At UN General Debate, Israeli leader calls for ‘red line’ for action on Iran’s nuclear plans

Prime Minister Benjamin Netanyahu of Israel addresses the General Assembly. UN Photo/J Carrier

27 September 2012 – At the United Nations General Assembly today, Israel’s Prime Minister Benjamin Netanyahu called on the international community to set a “clear red line” for taking action, by next summer at the latest, to prevent Iran from completing the second stage of nuclear enrichment necessary to make a bomb.

“I believe that faced with a clear red line, Iran will back down,” he said of the nuclear programme that Iran says is for the peaceful energy production but which Israel, along with the United States and many other countries, believes is aimed at producing a nuclear bomb.

“This will give more time for sanctions and diplomacy to convince Iran to dismantle its nuclear weapons programme altogether,” he said. “Israel is in discussions with the United States over this issue, and I am confident that we can chart a path forward together.”

Linking his timetable to the vulnerability of potential Iranian targets and voicing his fear that Iran would use a nuclear bomb to eliminate his nation, the Israeli leader divided bomb production into three stages – low, medium and high enriched uranium.

Iran, Prime Minister Netanyahu said in his remarks to the 67th Assembly’s General Debate, taking place at UN Headquarters in New York, has already completed the first stage and is now well into the second stage.

“By next spring, at most by next summer at current enrichment rates, they will have finished the medium enrichment and move on to the final stage,” he added. “The red line should be drawn right here. Before Iran completes the second stage of nuclear enrichment necessary to make a bomb.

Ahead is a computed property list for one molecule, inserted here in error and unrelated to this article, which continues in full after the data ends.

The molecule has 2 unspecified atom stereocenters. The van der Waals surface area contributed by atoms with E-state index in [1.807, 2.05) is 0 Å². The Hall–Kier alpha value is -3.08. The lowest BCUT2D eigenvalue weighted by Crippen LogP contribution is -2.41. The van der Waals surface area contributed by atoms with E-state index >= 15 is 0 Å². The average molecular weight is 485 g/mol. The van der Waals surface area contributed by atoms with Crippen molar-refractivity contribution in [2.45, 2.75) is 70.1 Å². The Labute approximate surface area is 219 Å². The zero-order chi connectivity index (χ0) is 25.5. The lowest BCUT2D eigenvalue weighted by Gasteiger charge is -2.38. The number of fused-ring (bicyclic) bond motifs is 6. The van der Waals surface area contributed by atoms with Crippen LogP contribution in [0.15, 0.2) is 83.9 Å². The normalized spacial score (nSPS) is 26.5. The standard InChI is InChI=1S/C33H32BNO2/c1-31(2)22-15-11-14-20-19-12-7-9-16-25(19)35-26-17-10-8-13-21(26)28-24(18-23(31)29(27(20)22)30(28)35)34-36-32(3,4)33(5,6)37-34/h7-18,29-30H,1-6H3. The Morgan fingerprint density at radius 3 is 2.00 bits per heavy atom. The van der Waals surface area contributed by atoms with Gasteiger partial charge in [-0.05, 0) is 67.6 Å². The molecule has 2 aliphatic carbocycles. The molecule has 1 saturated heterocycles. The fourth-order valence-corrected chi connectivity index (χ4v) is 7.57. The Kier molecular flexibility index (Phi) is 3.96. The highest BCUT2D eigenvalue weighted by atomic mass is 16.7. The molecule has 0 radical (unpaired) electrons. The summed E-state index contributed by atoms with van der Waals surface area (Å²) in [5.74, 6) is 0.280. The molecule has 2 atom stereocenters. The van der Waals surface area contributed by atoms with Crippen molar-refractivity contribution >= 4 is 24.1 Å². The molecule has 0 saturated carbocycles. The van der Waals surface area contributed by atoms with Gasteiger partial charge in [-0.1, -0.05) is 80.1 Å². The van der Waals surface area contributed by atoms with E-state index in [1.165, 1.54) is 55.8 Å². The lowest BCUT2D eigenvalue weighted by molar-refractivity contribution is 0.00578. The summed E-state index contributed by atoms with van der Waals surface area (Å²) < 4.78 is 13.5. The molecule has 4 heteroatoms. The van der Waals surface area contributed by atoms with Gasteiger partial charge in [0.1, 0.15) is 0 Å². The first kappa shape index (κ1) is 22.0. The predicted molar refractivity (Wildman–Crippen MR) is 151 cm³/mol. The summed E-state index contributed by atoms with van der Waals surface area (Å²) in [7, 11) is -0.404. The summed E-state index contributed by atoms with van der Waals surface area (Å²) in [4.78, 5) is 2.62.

“Before Iran gets to a point where it's a few months away or a few weeks away from amassing enough enriched uranium to make a nuclear weapon. Each day, that point is getting closer. That's why I speak today with such a sense of urgency. And that's why everyone should have a sense of urgency.”

Prime Minister Netanyahu’s timetable is predicated on the possibility of Iran concealing the final stage of bomb production, consisting of making the fuse, assembling the bomb and preparing the warhead, which he said could be done possibly within a few months and concealed in a small workshop in Iran, a country half the size of Europe.

“The relevant question is not when Iran will get the bomb. The relevant question is at what stage can we no longer stop Iran from getting the bomb,” he said. “The red line must be drawn on Iran's nuclear enrichment programme because these enrichment facilities are the only nuclear installations that we can definitely see and credibly target.”

Such installations require thousands of centrifuges spinning in tandem in very big industrial plants, which are visible and still vulnerable, he noted.

Stressing that the “the hour is getting late, very late,” and that the only way to prevent Iran from making a bomb is to prevent it from amassing enough enriched uranium to make one, the Israeli Prime Minister voiced the fear he felt that Iran would use such a weapon to try to eliminate Israel.